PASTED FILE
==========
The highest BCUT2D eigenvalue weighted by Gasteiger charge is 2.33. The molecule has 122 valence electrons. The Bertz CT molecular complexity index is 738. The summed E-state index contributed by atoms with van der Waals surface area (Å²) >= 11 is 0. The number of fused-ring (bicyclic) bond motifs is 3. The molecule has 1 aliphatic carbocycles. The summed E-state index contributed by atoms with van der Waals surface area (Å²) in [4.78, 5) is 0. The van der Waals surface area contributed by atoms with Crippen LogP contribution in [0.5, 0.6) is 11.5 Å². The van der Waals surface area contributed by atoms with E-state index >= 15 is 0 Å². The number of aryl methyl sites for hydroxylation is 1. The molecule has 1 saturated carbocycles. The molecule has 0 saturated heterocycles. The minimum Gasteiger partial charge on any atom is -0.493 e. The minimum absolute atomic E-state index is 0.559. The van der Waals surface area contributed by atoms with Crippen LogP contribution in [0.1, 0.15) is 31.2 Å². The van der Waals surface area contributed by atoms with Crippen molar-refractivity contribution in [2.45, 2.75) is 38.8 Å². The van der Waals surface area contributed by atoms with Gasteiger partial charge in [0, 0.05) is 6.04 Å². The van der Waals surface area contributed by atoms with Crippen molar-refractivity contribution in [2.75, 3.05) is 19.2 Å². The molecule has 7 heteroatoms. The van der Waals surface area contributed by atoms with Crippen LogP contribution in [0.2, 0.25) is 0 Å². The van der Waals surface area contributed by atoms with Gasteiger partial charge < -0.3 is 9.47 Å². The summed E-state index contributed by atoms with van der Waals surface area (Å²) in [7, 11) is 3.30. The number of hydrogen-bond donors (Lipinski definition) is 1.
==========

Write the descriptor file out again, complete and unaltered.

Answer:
The highest BCUT2D eigenvalue weighted by Gasteiger charge is 2.33. The molecule has 122 valence electrons. The Bertz CT molecular complexity index is 738. The summed E-state index contributed by atoms with van der Waals surface area (Å²) >= 11 is 0. The number of fused-ring (bicyclic) bond motifs is 3. The molecule has 1 aliphatic carbocycles. The summed E-state index contributed by atoms with van der Waals surface area (Å²) in [4.78, 5) is 0. The van der Waals surface area contributed by atoms with Crippen LogP contribution in [0.5, 0.6) is 11.5 Å². The van der Waals surface area contributed by atoms with E-state index >= 15 is 0 Å². The number of aryl methyl sites for hydroxylation is 1. The molecule has 1 saturated carbocycles. The molecule has 0 saturated heterocycles. The minimum Gasteiger partial charge on any atom is -0.493 e. The minimum absolute atomic E-state index is 0.559. The van der Waals surface area contributed by atoms with Crippen LogP contribution in [0.1, 0.15) is 31.2 Å². The van der Waals surface area contributed by atoms with Crippen molar-refractivity contribution in [2.45, 2.75) is 38.8 Å². The van der Waals surface area contributed by atoms with Gasteiger partial charge in [0, 0.05) is 6.04 Å². The van der Waals surface area contributed by atoms with Crippen molar-refractivity contribution in [2.75, 3.05) is 19.2 Å². The molecule has 7 heteroatoms. The van der Waals surface area contributed by atoms with Crippen LogP contribution in [0.2, 0.25) is 0 Å². The van der Waals surface area contributed by atoms with Gasteiger partial charge < -0.3 is 9.47 Å². The summed E-state index contributed by atoms with van der Waals surface area (Å²) in [7, 11) is 3.30. The number of hydrogen-bond donors (Lipinski definition) is 1.